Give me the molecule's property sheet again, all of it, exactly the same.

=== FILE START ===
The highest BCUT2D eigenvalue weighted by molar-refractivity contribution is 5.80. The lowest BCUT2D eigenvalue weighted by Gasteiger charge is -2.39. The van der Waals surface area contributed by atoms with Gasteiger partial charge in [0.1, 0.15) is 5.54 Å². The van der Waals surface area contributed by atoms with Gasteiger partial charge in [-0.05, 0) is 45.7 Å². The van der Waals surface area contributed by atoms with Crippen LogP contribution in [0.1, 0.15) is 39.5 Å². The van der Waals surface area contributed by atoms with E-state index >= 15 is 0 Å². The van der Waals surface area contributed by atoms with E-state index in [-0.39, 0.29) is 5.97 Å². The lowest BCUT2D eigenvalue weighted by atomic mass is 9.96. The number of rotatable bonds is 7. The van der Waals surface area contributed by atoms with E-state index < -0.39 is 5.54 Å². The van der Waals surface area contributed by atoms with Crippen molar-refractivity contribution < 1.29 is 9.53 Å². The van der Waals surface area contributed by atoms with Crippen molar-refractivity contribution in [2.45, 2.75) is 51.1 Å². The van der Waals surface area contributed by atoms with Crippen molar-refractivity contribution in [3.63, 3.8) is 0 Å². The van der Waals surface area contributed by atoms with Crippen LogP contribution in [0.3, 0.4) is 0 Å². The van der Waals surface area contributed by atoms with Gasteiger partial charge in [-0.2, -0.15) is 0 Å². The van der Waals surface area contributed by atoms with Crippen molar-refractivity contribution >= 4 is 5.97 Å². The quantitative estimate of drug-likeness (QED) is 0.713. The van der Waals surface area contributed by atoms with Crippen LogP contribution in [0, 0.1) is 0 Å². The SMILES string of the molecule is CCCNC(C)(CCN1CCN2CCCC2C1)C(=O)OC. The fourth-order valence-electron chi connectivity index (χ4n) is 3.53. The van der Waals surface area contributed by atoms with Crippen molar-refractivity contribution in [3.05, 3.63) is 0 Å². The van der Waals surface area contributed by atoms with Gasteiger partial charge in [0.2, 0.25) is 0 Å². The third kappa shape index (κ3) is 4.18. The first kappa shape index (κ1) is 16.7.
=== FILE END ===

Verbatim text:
The highest BCUT2D eigenvalue weighted by molar-refractivity contribution is 5.80. The lowest BCUT2D eigenvalue weighted by Gasteiger charge is -2.39. The van der Waals surface area contributed by atoms with Gasteiger partial charge in [0.1, 0.15) is 5.54 Å². The van der Waals surface area contributed by atoms with Gasteiger partial charge in [-0.05, 0) is 45.7 Å². The van der Waals surface area contributed by atoms with Crippen LogP contribution in [0.1, 0.15) is 39.5 Å². The van der Waals surface area contributed by atoms with E-state index >= 15 is 0 Å². The van der Waals surface area contributed by atoms with E-state index in [-0.39, 0.29) is 5.97 Å². The lowest BCUT2D eigenvalue weighted by atomic mass is 9.96. The number of rotatable bonds is 7. The van der Waals surface area contributed by atoms with E-state index < -0.39 is 5.54 Å². The van der Waals surface area contributed by atoms with Crippen molar-refractivity contribution < 1.29 is 9.53 Å². The van der Waals surface area contributed by atoms with Crippen molar-refractivity contribution in [2.45, 2.75) is 51.1 Å². The van der Waals surface area contributed by atoms with Crippen molar-refractivity contribution in [3.63, 3.8) is 0 Å². The van der Waals surface area contributed by atoms with Crippen LogP contribution in [0.3, 0.4) is 0 Å². The van der Waals surface area contributed by atoms with Gasteiger partial charge in [-0.2, -0.15) is 0 Å². The van der Waals surface area contributed by atoms with Crippen molar-refractivity contribution >= 4 is 5.97 Å². The quantitative estimate of drug-likeness (QED) is 0.713. The van der Waals surface area contributed by atoms with Crippen LogP contribution in [0, 0.1) is 0 Å². The SMILES string of the molecule is CCCNC(C)(CCN1CCN2CCCC2C1)C(=O)OC. The fourth-order valence-electron chi connectivity index (χ4n) is 3.53. The van der Waals surface area contributed by atoms with Crippen molar-refractivity contribution in [3.05, 3.63) is 0 Å². The van der Waals surface area contributed by atoms with Gasteiger partial charge in [0.2, 0.25) is 0 Å². The third kappa shape index (κ3) is 4.18. The first kappa shape index (κ1) is 16.7.